If you're here, you probably know basically what a NRF24L01+ device is. If you have a bunch of them, and get them hooked up properly, you can theoretically create a wireless network of Arduinos (or other MC devices). Sounds easy, right? Well, I hope it will be much easier with the help of this Instructable.
If you've been trying to figure this device out, you can pretty well assume that any Sketches prior to 2014 won't work -- that is, they won't verify/ compile due to changes in the Arduino IDE. There's also a paucity of examples that actually demonstrate a network of more than two devices!
Having said that, here are some internet resources that I found exceptionally helpful in my own quest to build a NRF24L01+ multiceiver network:
(Giving all due credit)
This wiki is affiliated with Yourduino.com and has terrific general info on the NRF24L01+. This is the place to go to learn how to make all the proper hardware connections.
You can get your hardware here, of course! The wiki (first link) makes clear that the NRF24L01+ needs good 3.3 V power -- more than what most off the shelf arduinos are designed to provide. The YourDuino RoboRed has a robust power supply that can handle these requirements. With a good voltage regulator and some capacitors, however, you can probably make most MCs work for you (also well described in the wiki).
Spec sheet for the NRF24L01+
You'll need to install the RF24 Library from this site. The examples with the library which are copyright 2014 by TMRh20 are good.
This forcetronic site has code for a three device network. My code draws very heavily from this example.
Step 1: Hardware, Software and Connections
For this network you'll need:
1. 3 - 7 MC devices (e.g. Arduino, Leonardo, etc.)
2. same number of NRF24L01+ RF devices
3. jumper wires for the connections
4. sufficient USB ports or other power source for above
5. the RF24 library from the fourth link on the prior page installed in the Arduino IDE
6. 0.1 uf capacitors recommended
The connections are laid out in detail in the first link on the prior page. Basically, the pins in the lower right corners of the diagrams above must be connected to the corresponding Arduino pins. VCC must be 3.3V and CE and CSN from the NRF24L01+ connect to pins 7 and 8, respectively, on the Arduino. The IRQ pin is unnecessary in this application. Soldering a 0.1 uf capacitor between the VCC and ground pins of the NRF24L01+ is a good idea.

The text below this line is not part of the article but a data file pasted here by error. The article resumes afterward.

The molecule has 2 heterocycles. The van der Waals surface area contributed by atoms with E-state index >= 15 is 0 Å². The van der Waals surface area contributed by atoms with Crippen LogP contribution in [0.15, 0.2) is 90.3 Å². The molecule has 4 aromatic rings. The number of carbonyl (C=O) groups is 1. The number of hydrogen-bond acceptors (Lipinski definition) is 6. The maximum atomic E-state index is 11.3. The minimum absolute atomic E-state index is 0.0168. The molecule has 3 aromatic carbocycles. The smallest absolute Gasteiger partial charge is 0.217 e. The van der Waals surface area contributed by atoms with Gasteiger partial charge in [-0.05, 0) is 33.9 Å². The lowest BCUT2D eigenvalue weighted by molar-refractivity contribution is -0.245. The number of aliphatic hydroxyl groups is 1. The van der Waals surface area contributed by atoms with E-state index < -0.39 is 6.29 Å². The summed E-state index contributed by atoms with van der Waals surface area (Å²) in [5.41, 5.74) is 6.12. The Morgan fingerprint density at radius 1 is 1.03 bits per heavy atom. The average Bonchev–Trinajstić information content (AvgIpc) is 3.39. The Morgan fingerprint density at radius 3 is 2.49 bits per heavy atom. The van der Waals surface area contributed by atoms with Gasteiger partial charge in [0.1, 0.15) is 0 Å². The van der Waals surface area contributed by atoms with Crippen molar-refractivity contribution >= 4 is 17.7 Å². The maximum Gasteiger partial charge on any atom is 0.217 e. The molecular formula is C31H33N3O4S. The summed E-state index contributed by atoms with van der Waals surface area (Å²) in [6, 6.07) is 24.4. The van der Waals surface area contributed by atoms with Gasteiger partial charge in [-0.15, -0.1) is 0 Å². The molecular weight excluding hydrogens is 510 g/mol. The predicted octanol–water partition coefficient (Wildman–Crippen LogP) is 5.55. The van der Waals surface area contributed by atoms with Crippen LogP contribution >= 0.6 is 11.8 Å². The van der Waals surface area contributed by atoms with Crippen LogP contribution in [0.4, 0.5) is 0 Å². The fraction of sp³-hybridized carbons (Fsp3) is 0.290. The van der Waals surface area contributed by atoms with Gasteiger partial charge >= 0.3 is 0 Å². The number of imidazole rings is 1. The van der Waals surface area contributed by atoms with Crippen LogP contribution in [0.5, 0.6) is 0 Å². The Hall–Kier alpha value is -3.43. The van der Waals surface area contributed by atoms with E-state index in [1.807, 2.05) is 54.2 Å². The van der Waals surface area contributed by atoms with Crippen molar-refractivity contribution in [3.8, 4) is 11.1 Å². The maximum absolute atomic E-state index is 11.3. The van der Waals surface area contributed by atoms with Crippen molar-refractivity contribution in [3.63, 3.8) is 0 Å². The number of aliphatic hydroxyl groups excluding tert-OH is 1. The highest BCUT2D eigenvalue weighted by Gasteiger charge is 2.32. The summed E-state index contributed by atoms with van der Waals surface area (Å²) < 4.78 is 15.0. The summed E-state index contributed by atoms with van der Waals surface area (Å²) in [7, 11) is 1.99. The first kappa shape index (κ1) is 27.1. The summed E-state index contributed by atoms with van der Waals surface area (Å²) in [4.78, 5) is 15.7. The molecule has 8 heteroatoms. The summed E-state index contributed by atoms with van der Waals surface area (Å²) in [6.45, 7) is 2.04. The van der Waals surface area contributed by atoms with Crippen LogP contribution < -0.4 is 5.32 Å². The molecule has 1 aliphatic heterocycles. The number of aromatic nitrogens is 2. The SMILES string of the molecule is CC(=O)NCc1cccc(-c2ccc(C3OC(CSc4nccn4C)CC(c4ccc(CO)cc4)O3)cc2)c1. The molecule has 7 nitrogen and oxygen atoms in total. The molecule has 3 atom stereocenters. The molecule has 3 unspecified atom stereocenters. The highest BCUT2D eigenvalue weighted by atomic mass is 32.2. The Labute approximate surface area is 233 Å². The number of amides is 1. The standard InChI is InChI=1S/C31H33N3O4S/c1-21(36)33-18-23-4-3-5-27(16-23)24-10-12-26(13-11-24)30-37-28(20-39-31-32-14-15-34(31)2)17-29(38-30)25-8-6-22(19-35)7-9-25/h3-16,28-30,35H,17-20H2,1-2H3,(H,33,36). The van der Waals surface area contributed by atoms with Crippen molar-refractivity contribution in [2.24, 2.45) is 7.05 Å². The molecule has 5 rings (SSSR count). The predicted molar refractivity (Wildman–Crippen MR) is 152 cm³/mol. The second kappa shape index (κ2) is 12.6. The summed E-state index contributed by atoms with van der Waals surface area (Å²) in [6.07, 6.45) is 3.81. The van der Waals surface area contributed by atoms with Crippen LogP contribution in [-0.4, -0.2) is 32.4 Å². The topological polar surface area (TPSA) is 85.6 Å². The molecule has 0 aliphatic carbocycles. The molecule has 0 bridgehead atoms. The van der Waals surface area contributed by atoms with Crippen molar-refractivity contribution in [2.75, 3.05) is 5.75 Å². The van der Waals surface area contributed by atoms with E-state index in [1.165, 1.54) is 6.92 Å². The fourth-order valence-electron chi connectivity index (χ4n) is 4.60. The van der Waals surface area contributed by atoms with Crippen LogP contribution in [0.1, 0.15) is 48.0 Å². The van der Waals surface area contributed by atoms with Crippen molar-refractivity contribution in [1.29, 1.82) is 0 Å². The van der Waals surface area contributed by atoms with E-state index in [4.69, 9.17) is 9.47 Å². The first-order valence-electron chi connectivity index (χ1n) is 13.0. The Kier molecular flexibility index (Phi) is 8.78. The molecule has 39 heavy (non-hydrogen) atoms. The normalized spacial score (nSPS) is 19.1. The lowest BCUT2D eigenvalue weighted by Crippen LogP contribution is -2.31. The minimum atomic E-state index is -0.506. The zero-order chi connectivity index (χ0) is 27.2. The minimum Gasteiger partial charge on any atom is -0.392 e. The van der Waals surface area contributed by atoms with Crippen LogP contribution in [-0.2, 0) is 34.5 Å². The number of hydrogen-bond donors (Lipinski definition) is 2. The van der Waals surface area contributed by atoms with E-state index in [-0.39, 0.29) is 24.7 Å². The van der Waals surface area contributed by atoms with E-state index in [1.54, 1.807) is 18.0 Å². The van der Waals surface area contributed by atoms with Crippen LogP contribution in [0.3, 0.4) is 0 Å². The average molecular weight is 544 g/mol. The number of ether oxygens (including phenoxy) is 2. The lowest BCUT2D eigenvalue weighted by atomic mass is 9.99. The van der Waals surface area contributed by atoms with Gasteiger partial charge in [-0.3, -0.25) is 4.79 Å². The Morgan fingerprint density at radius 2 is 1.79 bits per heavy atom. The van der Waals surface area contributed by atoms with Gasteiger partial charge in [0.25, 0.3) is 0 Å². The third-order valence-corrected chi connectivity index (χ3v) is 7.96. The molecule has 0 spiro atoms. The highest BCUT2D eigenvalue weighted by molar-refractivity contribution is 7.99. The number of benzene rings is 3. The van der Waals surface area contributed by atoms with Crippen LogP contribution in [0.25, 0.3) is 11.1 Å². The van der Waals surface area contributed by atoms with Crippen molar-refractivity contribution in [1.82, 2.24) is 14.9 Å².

Step 2: The Meat - May Be Tough and Dry
This diagram is the key to understanding how this network works. I've tried to capture the essence of it in the following paragraphs. The next paragraph is by far the most important, as well as being the easiest to follow :) The following step of the Instructable includes code that will also help clarify how this network works.
The defining multiceiver capability is having up to 6 channels (pipes) of radio communication open in a receiving (RX, or "read") mode simultaneously. This takes the form of a hub receiver (PRX - primary receiver) and up to six transmitter nodes ( PTX1 - PTX6 primary transmitters). To simplify the above diagram, six reading (Data) pipes are opened in the primary receiver hub (PRX). Each PTX node links to one of these pipes to use both in transmitting and receiving (TX toward the hub being the primary direction of data flow, but the PTX nodes are RX capable as well). Note that the hub can also "stop listening" and act as a TX, transmitting (or writing) to the PTX nodes -- but this can only be done one pipe/ node at a time.
The addresses/ pipes must have a distinct pattern of bytes: only the fifth byte is entirely unique among all the pipes and is known as the least significant byte (LSB) . Pipe 0 is assigned all five bytes independently. Pipe 1 is also assigned all five bytes independently, but then the first four bytes ( the MSB) of pipe 1 also become the first four bytes of pipes 2 - 5 (if they exist).
Given the design of the hardware and lower level software (libraries), the TX -> RX sequence follows a simple pattern within a sketch. Data payloads can be of static or dynamic length (bytes) and may also be attached to ACK (acknowledge) packets that are routinely returned from receiver back to transmitter to confirm successful transmission (ACK packets, incidentally, are more efficient than repeatedly switching between transmission and reception for two way communication). User management of network traffic largely boils down to restricting transmissions to levels that don't overwhelm RX capabilities (my very simplistic understanding). Error trapping to account for dropped or corrupt data packets, buffer overruns, etc. may also be needed to ensure data integrity.
Step 3: The Code
This example is a frivolous game in which the PRX generates a random number and the nodes try to guess the number. Its real purpose is to demonstrate the network in action.
The files in this step contain code for the PRX primary receiver (hub) and for the PTX primary transmitters (nodes)
The #define WHICH_NODE statement needs to be altered for each node. Otherwise, the node code is the same.
When running, I suggest powering the PRX first and starting the serial monitor for it. Otherwise you might miss the action!
ENJOY! And please do comment on any way in which this Instructable might be improved.